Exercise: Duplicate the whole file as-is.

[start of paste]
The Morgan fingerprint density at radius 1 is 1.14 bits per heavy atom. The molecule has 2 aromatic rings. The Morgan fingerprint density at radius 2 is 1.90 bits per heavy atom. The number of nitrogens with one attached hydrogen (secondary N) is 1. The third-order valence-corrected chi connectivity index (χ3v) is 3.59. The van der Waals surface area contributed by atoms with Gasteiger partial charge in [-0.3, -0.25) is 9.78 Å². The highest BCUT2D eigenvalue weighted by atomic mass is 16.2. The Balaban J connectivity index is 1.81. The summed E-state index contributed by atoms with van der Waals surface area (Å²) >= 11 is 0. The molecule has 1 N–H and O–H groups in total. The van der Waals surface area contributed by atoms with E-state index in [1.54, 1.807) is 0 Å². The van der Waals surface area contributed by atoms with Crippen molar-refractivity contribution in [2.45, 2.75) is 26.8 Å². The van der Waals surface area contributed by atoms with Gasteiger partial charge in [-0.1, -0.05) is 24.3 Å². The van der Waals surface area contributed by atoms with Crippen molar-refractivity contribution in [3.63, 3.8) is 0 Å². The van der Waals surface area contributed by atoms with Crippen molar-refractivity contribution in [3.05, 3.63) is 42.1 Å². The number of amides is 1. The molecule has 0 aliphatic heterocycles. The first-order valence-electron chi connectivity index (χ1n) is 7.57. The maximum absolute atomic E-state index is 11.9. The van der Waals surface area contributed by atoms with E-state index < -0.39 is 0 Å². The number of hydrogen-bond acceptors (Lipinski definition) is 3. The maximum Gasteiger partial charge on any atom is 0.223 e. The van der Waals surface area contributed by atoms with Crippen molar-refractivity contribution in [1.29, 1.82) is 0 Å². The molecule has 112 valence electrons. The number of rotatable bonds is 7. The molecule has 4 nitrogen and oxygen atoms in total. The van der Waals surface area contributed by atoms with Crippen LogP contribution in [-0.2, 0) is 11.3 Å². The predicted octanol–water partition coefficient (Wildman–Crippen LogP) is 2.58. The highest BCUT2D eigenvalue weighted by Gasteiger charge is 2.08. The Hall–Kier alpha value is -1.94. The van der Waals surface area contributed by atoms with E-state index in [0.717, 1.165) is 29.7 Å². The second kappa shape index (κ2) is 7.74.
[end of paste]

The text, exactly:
The Morgan fingerprint density at radius 1 is 1.14 bits per heavy atom. The molecule has 2 aromatic rings. The Morgan fingerprint density at radius 2 is 1.90 bits per heavy atom. The number of nitrogens with one attached hydrogen (secondary N) is 1. The third-order valence-corrected chi connectivity index (χ3v) is 3.59. The van der Waals surface area contributed by atoms with Gasteiger partial charge in [-0.3, -0.25) is 9.78 Å². The highest BCUT2D eigenvalue weighted by atomic mass is 16.2. The Balaban J connectivity index is 1.81. The summed E-state index contributed by atoms with van der Waals surface area (Å²) >= 11 is 0. The molecule has 1 N–H and O–H groups in total. The van der Waals surface area contributed by atoms with E-state index in [1.54, 1.807) is 0 Å². The van der Waals surface area contributed by atoms with Crippen molar-refractivity contribution in [2.45, 2.75) is 26.8 Å². The van der Waals surface area contributed by atoms with Gasteiger partial charge in [-0.1, -0.05) is 24.3 Å². The van der Waals surface area contributed by atoms with Crippen molar-refractivity contribution in [3.63, 3.8) is 0 Å². The van der Waals surface area contributed by atoms with Crippen molar-refractivity contribution in [3.05, 3.63) is 42.1 Å². The number of amides is 1. The molecule has 0 aliphatic heterocycles. The first-order valence-electron chi connectivity index (χ1n) is 7.57. The maximum absolute atomic E-state index is 11.9. The van der Waals surface area contributed by atoms with E-state index < -0.39 is 0 Å². The number of hydrogen-bond acceptors (Lipinski definition) is 3. The maximum Gasteiger partial charge on any atom is 0.223 e. The van der Waals surface area contributed by atoms with Crippen molar-refractivity contribution in [1.29, 1.82) is 0 Å². The molecule has 112 valence electrons. The number of rotatable bonds is 7. The molecule has 4 nitrogen and oxygen atoms in total. The van der Waals surface area contributed by atoms with Crippen LogP contribution in [-0.2, 0) is 11.3 Å². The predicted octanol–water partition coefficient (Wildman–Crippen LogP) is 2.58. The highest BCUT2D eigenvalue weighted by Gasteiger charge is 2.08. The Hall–Kier alpha value is -1.94. The van der Waals surface area contributed by atoms with E-state index in [0.717, 1.165) is 29.7 Å². The second kappa shape index (κ2) is 7.74.